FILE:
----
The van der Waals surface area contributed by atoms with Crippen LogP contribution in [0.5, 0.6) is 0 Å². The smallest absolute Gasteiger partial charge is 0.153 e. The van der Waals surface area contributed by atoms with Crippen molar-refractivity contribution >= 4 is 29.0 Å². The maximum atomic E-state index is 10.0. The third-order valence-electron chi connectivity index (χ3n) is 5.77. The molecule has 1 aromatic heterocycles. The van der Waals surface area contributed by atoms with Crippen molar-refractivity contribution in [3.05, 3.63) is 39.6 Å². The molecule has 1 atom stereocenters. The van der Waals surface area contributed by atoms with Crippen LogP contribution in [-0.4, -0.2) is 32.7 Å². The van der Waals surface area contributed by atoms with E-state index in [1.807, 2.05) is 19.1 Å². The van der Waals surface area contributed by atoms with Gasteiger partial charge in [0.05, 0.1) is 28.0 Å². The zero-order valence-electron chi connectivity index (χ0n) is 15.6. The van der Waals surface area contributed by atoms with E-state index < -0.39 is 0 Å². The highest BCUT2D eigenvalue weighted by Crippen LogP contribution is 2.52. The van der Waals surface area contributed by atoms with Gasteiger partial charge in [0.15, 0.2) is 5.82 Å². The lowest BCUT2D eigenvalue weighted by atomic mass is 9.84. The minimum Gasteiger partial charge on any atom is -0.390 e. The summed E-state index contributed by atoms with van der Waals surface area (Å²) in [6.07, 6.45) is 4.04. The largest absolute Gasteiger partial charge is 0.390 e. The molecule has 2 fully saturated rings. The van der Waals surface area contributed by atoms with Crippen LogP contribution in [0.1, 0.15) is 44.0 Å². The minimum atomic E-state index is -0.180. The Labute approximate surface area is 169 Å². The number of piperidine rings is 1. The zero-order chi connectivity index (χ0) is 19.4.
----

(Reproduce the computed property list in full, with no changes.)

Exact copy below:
The van der Waals surface area contributed by atoms with Crippen LogP contribution in [0.5, 0.6) is 0 Å². The smallest absolute Gasteiger partial charge is 0.153 e. The van der Waals surface area contributed by atoms with Crippen molar-refractivity contribution >= 4 is 29.0 Å². The maximum atomic E-state index is 10.0. The third-order valence-electron chi connectivity index (χ3n) is 5.77. The molecule has 1 aromatic heterocycles. The van der Waals surface area contributed by atoms with Crippen molar-refractivity contribution in [3.05, 3.63) is 39.6 Å². The molecule has 1 atom stereocenters. The van der Waals surface area contributed by atoms with Crippen LogP contribution in [-0.4, -0.2) is 32.7 Å². The van der Waals surface area contributed by atoms with E-state index in [1.807, 2.05) is 19.1 Å². The van der Waals surface area contributed by atoms with Gasteiger partial charge in [0.05, 0.1) is 28.0 Å². The zero-order valence-electron chi connectivity index (χ0n) is 15.6. The van der Waals surface area contributed by atoms with E-state index < -0.39 is 0 Å². The highest BCUT2D eigenvalue weighted by Crippen LogP contribution is 2.52. The van der Waals surface area contributed by atoms with Gasteiger partial charge in [0.15, 0.2) is 5.82 Å². The lowest BCUT2D eigenvalue weighted by atomic mass is 9.84. The minimum Gasteiger partial charge on any atom is -0.390 e. The summed E-state index contributed by atoms with van der Waals surface area (Å²) in [6.07, 6.45) is 4.04. The largest absolute Gasteiger partial charge is 0.390 e. The molecule has 2 fully saturated rings. The van der Waals surface area contributed by atoms with Crippen LogP contribution in [0.1, 0.15) is 44.0 Å². The minimum atomic E-state index is -0.180. The Labute approximate surface area is 169 Å². The number of piperidine rings is 1. The zero-order chi connectivity index (χ0) is 19.4.